Let’s talk about tropes in genre fiction. For those unfamiliar with the word, I’m referring to repeated or recurring motifs that appear across a particular genre. These could apply to all aspects of literature - characters, plot points, settings, symbolism, narrative arcs, and everything else. They are what makes a book fall into a certain genre. They are, in many ways, the foundation of the genre.
These include things like dragons, monarchs and magic in fantasy fiction, space battles, warp drives and galactic societies in space operas, or moody, lonely detectives, femme fatales and missing children in crime novels.
In recent years, there has been a push to show that genres have not become stale. Authors are celebrated for subverting tropes, for turning the expectations of the genre on its head and making things fresh and exciting again. This is a great thing for fiction - it encourages innovation and genre blending. It encourages fresh voices.
However, the tropes are still the foundations of the literature, and by throwing them all out the window with no consideration of where they came from, you are doing the genre a disservice. More importantly, if you are subverting tropes purely for the sake of subverting tropes, it is unlikely to end well.
This post will be a case study of how subverting expectations and tropes can be done well by doing a deep dive into George R.R. Martin’s seminal A Game Of Thrones, the first book in the series. I will also be comparing this to the last season of the TV adaptation, where the writers attempts to do the same thing (subvert expectations) fell completely flat and ended up causing a lot of upset.
So what did Martin do that the TV show writers didn’t?
There were so many issues with the choices at the end of the TV show, but I’m going to focus on the big complaint: the character’s wouldn’t do that. Dany would not burn down King’s Landing. Jaime wouldn’t go back to Cersei. Bran would not be made King.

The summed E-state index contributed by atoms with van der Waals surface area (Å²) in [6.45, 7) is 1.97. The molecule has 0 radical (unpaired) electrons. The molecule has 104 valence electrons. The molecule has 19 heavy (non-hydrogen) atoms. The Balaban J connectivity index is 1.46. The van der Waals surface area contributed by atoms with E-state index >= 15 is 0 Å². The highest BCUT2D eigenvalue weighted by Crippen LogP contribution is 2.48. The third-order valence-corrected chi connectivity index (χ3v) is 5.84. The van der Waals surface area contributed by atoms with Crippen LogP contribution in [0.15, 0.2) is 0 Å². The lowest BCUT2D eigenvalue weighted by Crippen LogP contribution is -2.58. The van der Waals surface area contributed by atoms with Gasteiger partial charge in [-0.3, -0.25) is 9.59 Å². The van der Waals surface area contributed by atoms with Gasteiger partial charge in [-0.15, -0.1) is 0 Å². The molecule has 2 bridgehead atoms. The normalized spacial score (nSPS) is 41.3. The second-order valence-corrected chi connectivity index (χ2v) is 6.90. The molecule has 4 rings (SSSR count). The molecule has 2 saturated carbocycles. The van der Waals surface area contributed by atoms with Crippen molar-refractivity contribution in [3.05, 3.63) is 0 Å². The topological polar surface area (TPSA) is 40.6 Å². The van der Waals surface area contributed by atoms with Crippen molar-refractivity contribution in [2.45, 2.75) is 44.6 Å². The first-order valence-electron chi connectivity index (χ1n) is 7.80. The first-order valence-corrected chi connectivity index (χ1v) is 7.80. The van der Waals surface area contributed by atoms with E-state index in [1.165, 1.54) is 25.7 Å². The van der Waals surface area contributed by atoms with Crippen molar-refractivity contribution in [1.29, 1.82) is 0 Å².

“But the books did a lot of that too!” I hear an invented critic arguing. "Jaime pushed a kid out a window! Ned was killed!"
So why did one work and not the other?
I’m going to use his first book specifically, A Game of Thrones, as a case study for how in order to subvert tropes, you need to understand them first.
A Game of Thrones is unashamedly in the genre of epic fantasy. This is an important note to establish. It’s an old genre, which can be traced back to the seminal epics of Gilgamesh, Beowulf, Odysseus and King Arther, characterised by heroic knights and warriors in their quest to uphold righteousness and bring about peace. Regardless of all the tropes it subverts, there can be no doubt that the genre is epic fantasy. This is because Martin actually uses most of the tropes to his benefit:
So why is his work so celebrated for being different?
I would argue it is because Martin understands his genre so well that he is able to subvert the expectations. He purposely sets up and reinforces these fantasy archetypes before turning them on their head and it is this explicit recognition and appreciation of his genre that makes the books (and the early seasons of the show) so special.
This can be seen in three main ways: character, narrative and symbols.
The “Knight in Shining Armour” is a character archetype whose roots within the world of fantasy trace all the way back to Chivalric Romance, a genre from 12th century Europe which recorded the adventures of legendary kings and knights. Arguably the most renowned works from this genre are the Arthurian romances, and present within its tales is a character who frequently exemplified the archetype: Sir Lancelot. Gentle, chivalrous, and brave, Lancelot often ventured on grand adventures for the kingdom of Camelot, going to extreme lengths to save damsels in distress or to complete perilous tasks.
In A Game of Thrones, the “Knight in Shining Armour” is the first, and perhaps the most prominent character archetype deconstructed by Martin, with much of its deconstruction explored through the character of Sir Jaime Lannister - the knighted brother of Queen Cersei.
In fact, much of how he is characterised initially would have pointed him strongly towards this archetype, even drawing heavy parallels with Sir Lancelot himself. For instance, not dissimilar to how Lancelot was a member of King Arthur’s legendary round table, Jaime himself was introduced as one of the seven Kingsguards: the ancient order sworn to protect, obey, and fight for the King. This is a very conscious set up - a recognition that his work is paying homage to the works that it is based on.
More importantly, the visual imagery used to introduce him is effective in tying Jaime to the archetype. He is first made known to readers from the perspective of Jon Snow, who - notably - “found it hard to look away from him” upon seeing him for the first time.